Jehoshaphat I. Abu
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100 Days Of ML Code — Day 099

100 Days Of ML Code — Day 099

Jehoshaphat I. Abu's photo
Jehoshaphat I. Abu

Published on Oct 26, 2018

5 min read

100 Days Of ML Code — Day 099

Recap from day 098

In the past two days, we’ve talked briefly about how to calculate the storage space of digital audio data based on decisions we’ve made about bit width, the number of channels, and sampling rate. We’ve talked about ways to reduce that storage space through lossless file formats and lossy file formats and the implications of each.

You can catch up using the link below. 100 Days Of ML Code — Day 098 Recap from day 097medium.com

Today, we’re going to move onto something a little bit different but actually goes back to some of what we were talking about when we looked at timbre which is essentially how we create these frequency representations of sound that we’re looking at when we’re talking about timbre, the sonogram and the spectral view.

Frequency Domain Analysis

I want to cover a somewhat complex topic, but I think it’s really important for us to understand it which is how we get from the waveform representation of digital audio and where we have time on our x-axis and amplitude on our y-axis to the sonogram representation where we can see much more information about the frequency and the timbre content of the sound.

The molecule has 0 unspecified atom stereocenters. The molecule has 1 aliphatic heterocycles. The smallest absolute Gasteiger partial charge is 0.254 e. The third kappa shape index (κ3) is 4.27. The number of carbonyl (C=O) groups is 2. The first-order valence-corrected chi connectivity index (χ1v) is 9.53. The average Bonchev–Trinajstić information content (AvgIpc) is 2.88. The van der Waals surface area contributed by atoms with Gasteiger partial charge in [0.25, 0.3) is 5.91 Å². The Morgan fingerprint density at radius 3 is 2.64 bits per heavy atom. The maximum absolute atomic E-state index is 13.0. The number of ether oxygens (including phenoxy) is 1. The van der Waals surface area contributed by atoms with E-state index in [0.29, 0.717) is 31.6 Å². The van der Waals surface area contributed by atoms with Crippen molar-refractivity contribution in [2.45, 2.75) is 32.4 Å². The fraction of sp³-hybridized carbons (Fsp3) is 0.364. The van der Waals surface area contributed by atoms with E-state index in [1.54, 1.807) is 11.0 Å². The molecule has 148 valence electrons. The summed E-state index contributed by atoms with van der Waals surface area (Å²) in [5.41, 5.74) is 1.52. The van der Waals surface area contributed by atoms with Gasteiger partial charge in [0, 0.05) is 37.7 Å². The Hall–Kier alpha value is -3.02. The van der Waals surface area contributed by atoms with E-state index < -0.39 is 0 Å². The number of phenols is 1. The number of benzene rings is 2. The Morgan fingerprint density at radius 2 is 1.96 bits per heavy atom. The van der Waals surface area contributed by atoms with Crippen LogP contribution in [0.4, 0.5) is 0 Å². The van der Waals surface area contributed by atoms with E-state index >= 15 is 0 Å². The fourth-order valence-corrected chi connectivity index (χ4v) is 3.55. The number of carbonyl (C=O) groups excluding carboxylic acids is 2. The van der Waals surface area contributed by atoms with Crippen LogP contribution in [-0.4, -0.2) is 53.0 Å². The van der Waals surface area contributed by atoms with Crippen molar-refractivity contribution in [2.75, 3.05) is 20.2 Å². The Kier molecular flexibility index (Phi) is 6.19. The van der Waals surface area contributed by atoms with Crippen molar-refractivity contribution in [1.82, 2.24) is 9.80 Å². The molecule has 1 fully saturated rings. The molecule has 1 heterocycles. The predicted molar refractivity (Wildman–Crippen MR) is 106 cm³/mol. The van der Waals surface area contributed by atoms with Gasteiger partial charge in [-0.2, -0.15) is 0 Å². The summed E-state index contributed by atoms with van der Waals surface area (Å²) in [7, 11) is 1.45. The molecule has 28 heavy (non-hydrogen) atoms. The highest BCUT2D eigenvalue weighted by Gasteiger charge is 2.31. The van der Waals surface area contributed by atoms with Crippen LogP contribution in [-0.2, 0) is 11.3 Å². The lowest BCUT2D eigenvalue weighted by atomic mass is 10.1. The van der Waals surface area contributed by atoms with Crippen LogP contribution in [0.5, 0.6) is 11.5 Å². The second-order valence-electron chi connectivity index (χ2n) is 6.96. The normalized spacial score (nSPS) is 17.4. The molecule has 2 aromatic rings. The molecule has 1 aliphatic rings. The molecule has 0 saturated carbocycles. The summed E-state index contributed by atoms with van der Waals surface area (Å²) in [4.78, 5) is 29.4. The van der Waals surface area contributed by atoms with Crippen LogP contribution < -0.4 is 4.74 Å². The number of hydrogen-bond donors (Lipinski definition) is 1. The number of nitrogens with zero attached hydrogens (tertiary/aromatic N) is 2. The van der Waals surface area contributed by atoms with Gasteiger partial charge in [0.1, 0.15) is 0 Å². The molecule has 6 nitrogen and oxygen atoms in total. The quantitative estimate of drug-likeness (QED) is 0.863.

We’re going to talk about how we get away from the sonogram and the role the Fourier Theorem plays in that. We’re going to talk about how we kind of work around the limitations of the Fourier Theorem through a process of windowing Periodicization and fast forwarding transform in order to take any sound that we might want to look at and represent it as a sum of a series of sound waves.

We’ll talk about some implications of this algorithm in terms of particularly two parameters of the frame size and bin width but we need to think about very carefully as we’re configuring it because they have some serious implications in terms of what we get are zeroes.

From Waveform to Sonogram

It’s pretty obvious now that we know how sound is represented digitally on a computer. It’s pretty obvious how a waveform representation like the one seen in the image below comes about. You know, we simply take the successive amplitude values, and we kind of plot them over time on the x-axis and then we have our waveform, we can connect the dots if we want to make it look a little nicer.

[Source](https://cdn.hashnode.com/res/hashnode/image/upload/v1632823907360/GniZFsp_I.html)Source

But how we get from the kind of representation above to the one seen below is not obvious because when we represent sound digitally we’re encoding a series of amplitude values over time we’re not including any information about the frequency at all. So that’s why we need to think about this a little bit more carefully and think about how we get to the representation seen below.

[Source](https://cdn.hashnode.com/res/hashnode/image/upload/v1632823908981/fZ7M5XMD3.html)Source